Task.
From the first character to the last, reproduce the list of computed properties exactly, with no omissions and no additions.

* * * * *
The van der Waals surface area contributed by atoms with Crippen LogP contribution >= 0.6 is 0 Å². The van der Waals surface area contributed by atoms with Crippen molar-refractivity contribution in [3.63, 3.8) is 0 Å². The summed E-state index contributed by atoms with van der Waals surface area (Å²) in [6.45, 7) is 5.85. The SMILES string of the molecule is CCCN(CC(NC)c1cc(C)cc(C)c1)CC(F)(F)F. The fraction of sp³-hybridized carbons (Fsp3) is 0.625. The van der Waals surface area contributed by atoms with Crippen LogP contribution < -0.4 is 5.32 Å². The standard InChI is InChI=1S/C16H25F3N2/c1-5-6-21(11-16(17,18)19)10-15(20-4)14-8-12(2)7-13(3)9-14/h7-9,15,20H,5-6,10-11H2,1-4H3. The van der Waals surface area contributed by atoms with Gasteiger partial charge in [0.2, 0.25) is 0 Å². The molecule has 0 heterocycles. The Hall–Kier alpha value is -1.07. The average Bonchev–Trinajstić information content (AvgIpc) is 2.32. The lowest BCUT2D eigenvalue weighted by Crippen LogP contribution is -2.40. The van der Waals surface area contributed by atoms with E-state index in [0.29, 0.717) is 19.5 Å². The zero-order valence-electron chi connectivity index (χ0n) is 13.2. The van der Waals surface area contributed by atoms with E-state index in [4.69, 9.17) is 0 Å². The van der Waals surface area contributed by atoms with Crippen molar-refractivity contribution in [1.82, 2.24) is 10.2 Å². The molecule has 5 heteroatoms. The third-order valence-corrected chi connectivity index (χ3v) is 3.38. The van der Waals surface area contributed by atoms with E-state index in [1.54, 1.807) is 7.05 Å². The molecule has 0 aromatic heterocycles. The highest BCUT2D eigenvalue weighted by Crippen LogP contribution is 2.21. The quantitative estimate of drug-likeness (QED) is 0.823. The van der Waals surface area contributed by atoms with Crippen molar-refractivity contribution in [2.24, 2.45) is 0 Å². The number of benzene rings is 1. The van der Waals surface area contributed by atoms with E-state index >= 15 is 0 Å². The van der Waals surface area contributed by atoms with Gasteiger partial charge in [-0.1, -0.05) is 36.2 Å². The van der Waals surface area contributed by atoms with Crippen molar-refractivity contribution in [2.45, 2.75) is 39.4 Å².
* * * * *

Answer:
The van der Waals surface area contributed by atoms with Crippen LogP contribution >= 0.6 is 0 Å². The van der Waals surface area contributed by atoms with Crippen molar-refractivity contribution in [3.63, 3.8) is 0 Å². The summed E-state index contributed by atoms with van der Waals surface area (Å²) in [6.45, 7) is 5.85. The SMILES string of the molecule is CCCN(CC(NC)c1cc(C)cc(C)c1)CC(F)(F)F. The fraction of sp³-hybridized carbons (Fsp3) is 0.625. The van der Waals surface area contributed by atoms with Crippen LogP contribution < -0.4 is 5.32 Å². The standard InChI is InChI=1S/C16H25F3N2/c1-5-6-21(11-16(17,18)19)10-15(20-4)14-8-12(2)7-13(3)9-14/h7-9,15,20H,5-6,10-11H2,1-4H3. The van der Waals surface area contributed by atoms with Gasteiger partial charge in [0.2, 0.25) is 0 Å². The molecule has 0 heterocycles. The Hall–Kier alpha value is -1.07. The average Bonchev–Trinajstić information content (AvgIpc) is 2.32. The lowest BCUT2D eigenvalue weighted by Crippen LogP contribution is -2.40. The van der Waals surface area contributed by atoms with E-state index in [0.29, 0.717) is 19.5 Å². The zero-order valence-electron chi connectivity index (χ0n) is 13.2. The van der Waals surface area contributed by atoms with E-state index in [4.69, 9.17) is 0 Å². The van der Waals surface area contributed by atoms with Crippen molar-refractivity contribution in [1.82, 2.24) is 10.2 Å². The molecule has 5 heteroatoms. The third-order valence-corrected chi connectivity index (χ3v) is 3.38. The van der Waals surface area contributed by atoms with E-state index in [1.54, 1.807) is 7.05 Å². The molecule has 0 aromatic heterocycles. The highest BCUT2D eigenvalue weighted by Crippen LogP contribution is 2.21. The quantitative estimate of drug-likeness (QED) is 0.823. The van der Waals surface area contributed by atoms with Crippen molar-refractivity contribution in [2.24, 2.45) is 0 Å². The number of benzene rings is 1. The van der Waals surface area contributed by atoms with E-state index >= 15 is 0 Å². The van der Waals surface area contributed by atoms with Gasteiger partial charge in [-0.1, -0.05) is 36.2 Å². The van der Waals surface area contributed by atoms with Crippen molar-refractivity contribution in [2.45, 2.75) is 39.4 Å².